Tampa Military Divorce Attorney
Just like other couples in various professions and industries, members of the U.S. military often need to file petitions for divorce or need to respond to a petition filed by their spouse. While military divorces in Florida largely involve the same state laws that apply to any other divorce in Florida, it is important to know that there are some special rules for military divorces, and military divorces can come with additional complications. Accordingly, you should work with a lawyer who has experience handling military divorce cases and understands the complexities involved. Contact our experienced Tampa military divorce attorney today.
Issues to Consider in a Tampa Military Divorce
There are a variety of issues in a military divorce that can be more complicated than those same issues in a traditional divorce involving civilians. In general, the following are among the more complex issues in military divorces:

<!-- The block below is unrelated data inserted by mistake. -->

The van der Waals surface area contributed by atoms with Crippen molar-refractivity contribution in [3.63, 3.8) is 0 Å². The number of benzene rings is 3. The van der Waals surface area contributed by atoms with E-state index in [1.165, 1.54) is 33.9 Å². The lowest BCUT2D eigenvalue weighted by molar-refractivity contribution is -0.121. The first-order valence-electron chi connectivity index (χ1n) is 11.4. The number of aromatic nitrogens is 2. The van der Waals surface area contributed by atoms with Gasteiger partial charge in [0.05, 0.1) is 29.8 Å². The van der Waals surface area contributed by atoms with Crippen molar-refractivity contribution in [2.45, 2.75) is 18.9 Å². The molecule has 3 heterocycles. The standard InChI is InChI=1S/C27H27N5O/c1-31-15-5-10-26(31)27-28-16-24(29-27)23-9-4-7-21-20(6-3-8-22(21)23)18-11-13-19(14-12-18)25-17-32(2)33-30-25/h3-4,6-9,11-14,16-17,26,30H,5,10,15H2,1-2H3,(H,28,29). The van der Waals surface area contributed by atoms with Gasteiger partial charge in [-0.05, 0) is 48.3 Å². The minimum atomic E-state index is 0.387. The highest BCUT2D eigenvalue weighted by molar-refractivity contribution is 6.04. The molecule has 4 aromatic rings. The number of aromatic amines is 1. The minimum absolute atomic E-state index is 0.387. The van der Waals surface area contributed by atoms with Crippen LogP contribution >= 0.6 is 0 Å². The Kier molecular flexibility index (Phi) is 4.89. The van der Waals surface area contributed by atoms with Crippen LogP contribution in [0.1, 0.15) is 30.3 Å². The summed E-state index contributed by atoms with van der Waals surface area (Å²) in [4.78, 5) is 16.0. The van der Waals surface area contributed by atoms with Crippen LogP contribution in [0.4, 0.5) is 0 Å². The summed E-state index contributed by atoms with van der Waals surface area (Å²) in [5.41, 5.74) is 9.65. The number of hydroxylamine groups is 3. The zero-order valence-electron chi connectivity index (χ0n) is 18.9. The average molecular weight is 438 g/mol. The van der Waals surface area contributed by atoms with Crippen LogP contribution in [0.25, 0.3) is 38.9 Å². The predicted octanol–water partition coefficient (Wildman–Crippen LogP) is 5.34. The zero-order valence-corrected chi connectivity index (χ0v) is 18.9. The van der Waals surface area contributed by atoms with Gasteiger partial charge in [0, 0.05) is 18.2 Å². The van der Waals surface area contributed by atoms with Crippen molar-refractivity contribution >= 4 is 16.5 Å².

- Residency requirements for divorce;
- Ability to file or respond to divorce papers, and rules for default judgments;
- Division of marital property, specifically military pensions and benefits; and
- Child custody and time-sharing issues for military parents who are deployed.
How Are Military Divorces in Tampa Different?
Military divorces are distinct from civilian divorces in a few key ways. First, in a military divorce, the matter of jurisdiction can be complicated. In other words, can a Tampa court hear your divorce case? For members of the military who are stationed in Florida, or for members of the military who were recently living in Tampa prior to deployment, it is likely that a divorce case can be filed in Florida. However, it will be important to determine whether the residency requirements have been met.